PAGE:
And they will continue with the bailouts and emergency political capital infusions for as long as their credit -- their credibility -- allows.

But that won't be for very long. They are burning through credibility at an alarming rate, and will themselves be bankrupt at about the same time the country is.

Thanks to Circa.

The "Real Hope:" Buzzion explains:

Its because the amount lost was less than what was lost in April or something. They're spinning things so much soon we'll be able to use the media for power generation.

Right. Like a wounded man who loses a pint of blood in a hour, then another pint, then another pint... and then only half a pint. Must be getting better, right?

Or: He's almost out of blood entirely and his heart is barely pumping it anymore.

More Explaining: Terry Notus writes:

There are two numbers: 1) Job losses 2) Unemployment

Unemployment came in worse than expected because more people are looking for work.Job losses, actually came in better than expected.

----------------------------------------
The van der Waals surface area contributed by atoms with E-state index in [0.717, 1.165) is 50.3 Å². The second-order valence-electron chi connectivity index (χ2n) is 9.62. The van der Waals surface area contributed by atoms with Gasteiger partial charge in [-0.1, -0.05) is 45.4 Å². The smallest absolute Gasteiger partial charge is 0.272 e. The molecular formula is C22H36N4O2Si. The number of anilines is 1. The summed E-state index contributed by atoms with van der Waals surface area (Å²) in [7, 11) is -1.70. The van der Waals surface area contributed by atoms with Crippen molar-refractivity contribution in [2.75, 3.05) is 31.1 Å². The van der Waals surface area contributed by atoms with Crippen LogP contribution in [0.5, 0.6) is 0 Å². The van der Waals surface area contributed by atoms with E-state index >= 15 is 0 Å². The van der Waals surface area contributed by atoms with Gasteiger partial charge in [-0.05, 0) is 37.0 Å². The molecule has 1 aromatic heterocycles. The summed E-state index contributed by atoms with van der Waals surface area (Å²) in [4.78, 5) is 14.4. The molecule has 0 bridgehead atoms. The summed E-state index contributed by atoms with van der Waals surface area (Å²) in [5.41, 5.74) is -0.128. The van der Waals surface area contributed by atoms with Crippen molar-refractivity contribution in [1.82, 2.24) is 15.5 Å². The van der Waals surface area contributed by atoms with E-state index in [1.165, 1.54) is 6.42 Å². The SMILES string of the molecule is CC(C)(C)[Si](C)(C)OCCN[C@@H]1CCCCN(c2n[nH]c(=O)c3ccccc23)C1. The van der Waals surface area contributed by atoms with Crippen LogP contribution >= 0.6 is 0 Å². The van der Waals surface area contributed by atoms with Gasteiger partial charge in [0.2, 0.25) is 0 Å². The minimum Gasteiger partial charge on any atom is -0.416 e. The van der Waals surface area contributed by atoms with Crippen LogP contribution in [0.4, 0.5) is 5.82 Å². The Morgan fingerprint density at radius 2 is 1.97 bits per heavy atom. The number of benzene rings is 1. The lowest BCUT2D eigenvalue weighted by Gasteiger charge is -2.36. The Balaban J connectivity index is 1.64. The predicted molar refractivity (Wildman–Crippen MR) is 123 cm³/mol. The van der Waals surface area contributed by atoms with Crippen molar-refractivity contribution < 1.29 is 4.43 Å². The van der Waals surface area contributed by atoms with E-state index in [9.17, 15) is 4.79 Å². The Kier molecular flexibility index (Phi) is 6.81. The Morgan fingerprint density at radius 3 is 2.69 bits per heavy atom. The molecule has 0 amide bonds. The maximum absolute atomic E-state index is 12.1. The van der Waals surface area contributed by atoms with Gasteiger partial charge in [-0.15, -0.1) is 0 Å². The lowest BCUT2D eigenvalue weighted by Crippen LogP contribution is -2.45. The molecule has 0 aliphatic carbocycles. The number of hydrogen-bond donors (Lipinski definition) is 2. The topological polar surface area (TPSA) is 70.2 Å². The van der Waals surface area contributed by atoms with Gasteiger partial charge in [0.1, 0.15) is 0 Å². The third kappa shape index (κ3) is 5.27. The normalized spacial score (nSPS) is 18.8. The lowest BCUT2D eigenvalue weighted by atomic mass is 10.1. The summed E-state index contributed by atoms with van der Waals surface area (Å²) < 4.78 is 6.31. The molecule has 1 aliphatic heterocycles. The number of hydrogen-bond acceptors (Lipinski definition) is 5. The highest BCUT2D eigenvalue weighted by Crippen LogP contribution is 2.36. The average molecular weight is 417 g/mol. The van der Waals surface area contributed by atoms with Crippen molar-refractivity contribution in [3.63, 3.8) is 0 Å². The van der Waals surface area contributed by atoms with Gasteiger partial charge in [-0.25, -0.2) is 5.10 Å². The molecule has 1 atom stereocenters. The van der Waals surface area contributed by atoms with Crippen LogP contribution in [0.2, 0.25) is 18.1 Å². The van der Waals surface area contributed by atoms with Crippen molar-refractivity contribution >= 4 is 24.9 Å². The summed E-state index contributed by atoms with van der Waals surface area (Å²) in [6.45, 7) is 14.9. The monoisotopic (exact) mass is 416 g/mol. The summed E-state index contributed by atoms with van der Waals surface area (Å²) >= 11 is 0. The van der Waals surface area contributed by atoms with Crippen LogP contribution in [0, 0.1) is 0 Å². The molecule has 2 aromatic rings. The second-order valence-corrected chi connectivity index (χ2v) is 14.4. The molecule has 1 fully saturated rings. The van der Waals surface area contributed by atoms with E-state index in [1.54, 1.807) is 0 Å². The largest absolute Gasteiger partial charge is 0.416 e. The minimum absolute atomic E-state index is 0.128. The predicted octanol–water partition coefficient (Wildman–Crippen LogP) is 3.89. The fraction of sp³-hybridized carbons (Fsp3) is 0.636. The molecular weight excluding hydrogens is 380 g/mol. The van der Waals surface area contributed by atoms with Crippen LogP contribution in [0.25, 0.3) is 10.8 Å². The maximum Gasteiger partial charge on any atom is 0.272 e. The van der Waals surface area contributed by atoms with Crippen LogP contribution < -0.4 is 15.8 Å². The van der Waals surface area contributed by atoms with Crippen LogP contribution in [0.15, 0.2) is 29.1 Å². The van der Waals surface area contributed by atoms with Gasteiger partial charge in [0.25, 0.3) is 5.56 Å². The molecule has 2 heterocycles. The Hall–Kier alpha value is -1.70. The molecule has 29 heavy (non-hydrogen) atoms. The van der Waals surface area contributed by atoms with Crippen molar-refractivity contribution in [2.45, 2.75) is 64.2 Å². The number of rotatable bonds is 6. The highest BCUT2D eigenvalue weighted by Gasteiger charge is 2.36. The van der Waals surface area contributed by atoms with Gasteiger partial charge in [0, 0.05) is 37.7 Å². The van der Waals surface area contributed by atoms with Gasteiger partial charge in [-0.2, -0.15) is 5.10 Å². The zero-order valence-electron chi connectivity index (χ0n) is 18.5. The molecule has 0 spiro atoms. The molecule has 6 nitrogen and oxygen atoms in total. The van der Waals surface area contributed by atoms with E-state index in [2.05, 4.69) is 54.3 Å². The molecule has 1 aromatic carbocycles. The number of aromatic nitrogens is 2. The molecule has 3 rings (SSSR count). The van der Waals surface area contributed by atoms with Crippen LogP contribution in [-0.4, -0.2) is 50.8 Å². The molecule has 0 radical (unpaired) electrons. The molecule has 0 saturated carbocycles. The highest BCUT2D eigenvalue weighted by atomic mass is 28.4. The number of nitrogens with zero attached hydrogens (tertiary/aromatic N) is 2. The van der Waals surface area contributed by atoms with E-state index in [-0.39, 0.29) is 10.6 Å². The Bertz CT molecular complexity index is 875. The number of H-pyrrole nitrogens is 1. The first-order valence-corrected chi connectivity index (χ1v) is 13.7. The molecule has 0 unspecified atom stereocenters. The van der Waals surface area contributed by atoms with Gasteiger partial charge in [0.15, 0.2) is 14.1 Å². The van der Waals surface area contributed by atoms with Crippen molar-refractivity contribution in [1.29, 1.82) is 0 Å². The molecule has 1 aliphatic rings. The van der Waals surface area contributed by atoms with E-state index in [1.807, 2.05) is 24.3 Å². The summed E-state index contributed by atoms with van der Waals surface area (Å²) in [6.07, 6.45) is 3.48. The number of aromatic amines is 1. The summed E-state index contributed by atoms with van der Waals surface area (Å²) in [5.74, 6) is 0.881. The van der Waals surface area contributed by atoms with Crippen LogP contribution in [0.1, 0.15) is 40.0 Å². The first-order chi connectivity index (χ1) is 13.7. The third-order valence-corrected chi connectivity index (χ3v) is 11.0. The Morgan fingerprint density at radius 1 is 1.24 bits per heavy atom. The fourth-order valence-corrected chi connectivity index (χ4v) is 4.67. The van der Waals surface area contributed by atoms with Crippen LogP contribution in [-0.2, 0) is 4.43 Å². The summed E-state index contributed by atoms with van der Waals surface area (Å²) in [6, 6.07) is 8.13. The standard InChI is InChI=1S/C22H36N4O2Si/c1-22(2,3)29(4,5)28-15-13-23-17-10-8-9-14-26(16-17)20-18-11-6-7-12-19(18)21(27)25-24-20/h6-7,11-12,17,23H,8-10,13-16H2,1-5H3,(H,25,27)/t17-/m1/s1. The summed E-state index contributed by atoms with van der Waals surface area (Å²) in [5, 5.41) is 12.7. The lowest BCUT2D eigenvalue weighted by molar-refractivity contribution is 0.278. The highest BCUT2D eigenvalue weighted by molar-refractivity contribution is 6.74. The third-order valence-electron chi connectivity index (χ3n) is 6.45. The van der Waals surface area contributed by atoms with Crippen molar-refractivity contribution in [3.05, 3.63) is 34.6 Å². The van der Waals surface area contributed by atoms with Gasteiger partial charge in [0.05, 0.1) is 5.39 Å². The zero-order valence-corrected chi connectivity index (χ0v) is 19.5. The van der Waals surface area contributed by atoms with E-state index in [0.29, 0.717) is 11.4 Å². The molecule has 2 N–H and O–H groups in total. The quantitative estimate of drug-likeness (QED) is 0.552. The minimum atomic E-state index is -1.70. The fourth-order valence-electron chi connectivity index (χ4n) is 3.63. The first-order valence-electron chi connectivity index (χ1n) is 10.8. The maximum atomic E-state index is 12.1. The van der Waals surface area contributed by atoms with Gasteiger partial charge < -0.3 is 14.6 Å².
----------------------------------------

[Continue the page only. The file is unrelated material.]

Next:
The difference is that more people are looking for work, which makes unemployment look worse, even when job losses are not as bad as they could be. Hence the confusion.

So previously they were "discouraged workers"? Why did the media not inform us that such "discouraged workers" existed anymore?

Ah, okay. As Geoff noted:

While I was waiting for May’s numbers to be released I did a quick Google News search on “unemployment.” Here is the first set of entries that popped up:
Pittsburgh unemployment rate falls to 6.9 percent -- Bizjournals.com - Unemployment in the Pittsburgh area inched down in April to 6.9 percent…

US Economy: Jobless Claims Fall, Productivity Rises
--- Bloomberg

US jobless claims fall again, productivity rises
-- Reuters

Jobless claims are down, but work remains scarce
-- AP

You get the feeling that there’s a little pre-spin effort afoot? I mean, why put up an article on April’s unemployment on the day that May’s numbers come out? And while jobless claims did fall, interpreting that information without the unemployment rate is very difficult.